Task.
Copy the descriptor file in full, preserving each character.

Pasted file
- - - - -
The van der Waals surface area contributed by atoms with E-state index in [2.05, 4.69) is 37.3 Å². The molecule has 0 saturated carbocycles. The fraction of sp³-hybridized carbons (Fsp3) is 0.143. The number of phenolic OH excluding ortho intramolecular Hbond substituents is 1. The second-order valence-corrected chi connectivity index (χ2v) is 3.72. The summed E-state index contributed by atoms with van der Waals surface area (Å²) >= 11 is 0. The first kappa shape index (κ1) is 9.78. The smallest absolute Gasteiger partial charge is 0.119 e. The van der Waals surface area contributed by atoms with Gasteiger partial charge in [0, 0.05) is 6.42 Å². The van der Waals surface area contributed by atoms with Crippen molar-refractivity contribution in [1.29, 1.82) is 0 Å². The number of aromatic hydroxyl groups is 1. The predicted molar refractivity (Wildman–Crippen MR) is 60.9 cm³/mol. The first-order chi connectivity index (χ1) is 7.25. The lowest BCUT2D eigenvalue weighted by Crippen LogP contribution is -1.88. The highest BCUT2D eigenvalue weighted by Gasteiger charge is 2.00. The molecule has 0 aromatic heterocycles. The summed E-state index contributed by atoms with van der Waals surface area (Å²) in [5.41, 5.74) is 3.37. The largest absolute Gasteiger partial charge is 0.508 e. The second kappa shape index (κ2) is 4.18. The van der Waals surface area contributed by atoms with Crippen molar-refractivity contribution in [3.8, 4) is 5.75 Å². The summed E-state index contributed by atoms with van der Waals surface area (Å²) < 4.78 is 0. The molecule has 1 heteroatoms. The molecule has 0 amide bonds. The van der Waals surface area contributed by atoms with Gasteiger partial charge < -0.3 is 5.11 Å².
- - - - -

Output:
The van der Waals surface area contributed by atoms with E-state index in [2.05, 4.69) is 37.3 Å². The molecule has 0 saturated carbocycles. The fraction of sp³-hybridized carbons (Fsp3) is 0.143. The number of phenolic OH excluding ortho intramolecular Hbond substituents is 1. The second-order valence-corrected chi connectivity index (χ2v) is 3.72. The summed E-state index contributed by atoms with van der Waals surface area (Å²) >= 11 is 0. The first kappa shape index (κ1) is 9.78. The smallest absolute Gasteiger partial charge is 0.119 e. The van der Waals surface area contributed by atoms with Gasteiger partial charge in [0, 0.05) is 6.42 Å². The van der Waals surface area contributed by atoms with Crippen molar-refractivity contribution in [1.29, 1.82) is 0 Å². The number of aromatic hydroxyl groups is 1. The predicted molar refractivity (Wildman–Crippen MR) is 60.9 cm³/mol. The first-order chi connectivity index (χ1) is 7.25. The lowest BCUT2D eigenvalue weighted by Crippen LogP contribution is -1.88. The highest BCUT2D eigenvalue weighted by Gasteiger charge is 2.00. The molecule has 0 aromatic heterocycles. The summed E-state index contributed by atoms with van der Waals surface area (Å²) in [5.41, 5.74) is 3.37. The largest absolute Gasteiger partial charge is 0.508 e. The second kappa shape index (κ2) is 4.18. The van der Waals surface area contributed by atoms with Crippen molar-refractivity contribution in [3.8, 4) is 5.75 Å². The summed E-state index contributed by atoms with van der Waals surface area (Å²) < 4.78 is 0. The molecule has 1 heteroatoms. The molecule has 0 amide bonds. The van der Waals surface area contributed by atoms with Gasteiger partial charge < -0.3 is 5.11 Å².